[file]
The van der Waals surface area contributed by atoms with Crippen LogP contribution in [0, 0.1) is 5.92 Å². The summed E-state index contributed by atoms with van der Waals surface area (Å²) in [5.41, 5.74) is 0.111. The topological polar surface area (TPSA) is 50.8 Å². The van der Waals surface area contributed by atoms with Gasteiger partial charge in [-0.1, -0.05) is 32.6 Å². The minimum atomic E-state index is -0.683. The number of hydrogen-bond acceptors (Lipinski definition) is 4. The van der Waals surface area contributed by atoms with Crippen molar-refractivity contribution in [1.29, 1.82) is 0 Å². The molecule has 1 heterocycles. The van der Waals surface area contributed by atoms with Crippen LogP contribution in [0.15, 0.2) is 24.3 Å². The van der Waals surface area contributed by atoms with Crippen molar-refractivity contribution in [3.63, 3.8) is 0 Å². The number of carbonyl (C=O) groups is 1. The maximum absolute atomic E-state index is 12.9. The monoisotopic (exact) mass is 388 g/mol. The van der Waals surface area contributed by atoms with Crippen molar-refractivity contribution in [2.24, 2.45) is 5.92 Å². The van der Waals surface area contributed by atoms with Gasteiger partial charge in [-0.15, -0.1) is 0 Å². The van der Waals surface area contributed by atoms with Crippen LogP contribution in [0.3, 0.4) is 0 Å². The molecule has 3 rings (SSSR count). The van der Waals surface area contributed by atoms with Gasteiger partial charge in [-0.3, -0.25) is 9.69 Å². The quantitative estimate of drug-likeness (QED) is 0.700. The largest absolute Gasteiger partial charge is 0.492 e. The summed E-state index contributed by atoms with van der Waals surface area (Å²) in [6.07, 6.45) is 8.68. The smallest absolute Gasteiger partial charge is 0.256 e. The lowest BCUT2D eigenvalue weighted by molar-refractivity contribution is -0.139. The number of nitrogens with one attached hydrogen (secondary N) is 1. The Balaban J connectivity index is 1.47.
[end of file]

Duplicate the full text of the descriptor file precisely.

The van der Waals surface area contributed by atoms with Crippen LogP contribution in [0, 0.1) is 5.92 Å². The summed E-state index contributed by atoms with van der Waals surface area (Å²) in [5.41, 5.74) is 0.111. The topological polar surface area (TPSA) is 50.8 Å². The van der Waals surface area contributed by atoms with Gasteiger partial charge in [-0.1, -0.05) is 32.6 Å². The minimum atomic E-state index is -0.683. The number of hydrogen-bond acceptors (Lipinski definition) is 4. The van der Waals surface area contributed by atoms with Crippen molar-refractivity contribution in [1.29, 1.82) is 0 Å². The molecule has 1 heterocycles. The van der Waals surface area contributed by atoms with Crippen LogP contribution in [0.15, 0.2) is 24.3 Å². The van der Waals surface area contributed by atoms with Crippen molar-refractivity contribution in [3.63, 3.8) is 0 Å². The number of carbonyl (C=O) groups is 1. The maximum absolute atomic E-state index is 12.9. The monoisotopic (exact) mass is 388 g/mol. The van der Waals surface area contributed by atoms with Crippen molar-refractivity contribution in [2.24, 2.45) is 5.92 Å². The van der Waals surface area contributed by atoms with Gasteiger partial charge in [-0.15, -0.1) is 0 Å². The van der Waals surface area contributed by atoms with Crippen LogP contribution in [0.3, 0.4) is 0 Å². The molecule has 3 rings (SSSR count). The van der Waals surface area contributed by atoms with Gasteiger partial charge in [-0.3, -0.25) is 9.69 Å². The quantitative estimate of drug-likeness (QED) is 0.700. The largest absolute Gasteiger partial charge is 0.492 e. The summed E-state index contributed by atoms with van der Waals surface area (Å²) in [6.07, 6.45) is 8.68. The smallest absolute Gasteiger partial charge is 0.256 e. The lowest BCUT2D eigenvalue weighted by molar-refractivity contribution is -0.139. The number of nitrogens with one attached hydrogen (secondary N) is 1. The Balaban J connectivity index is 1.47.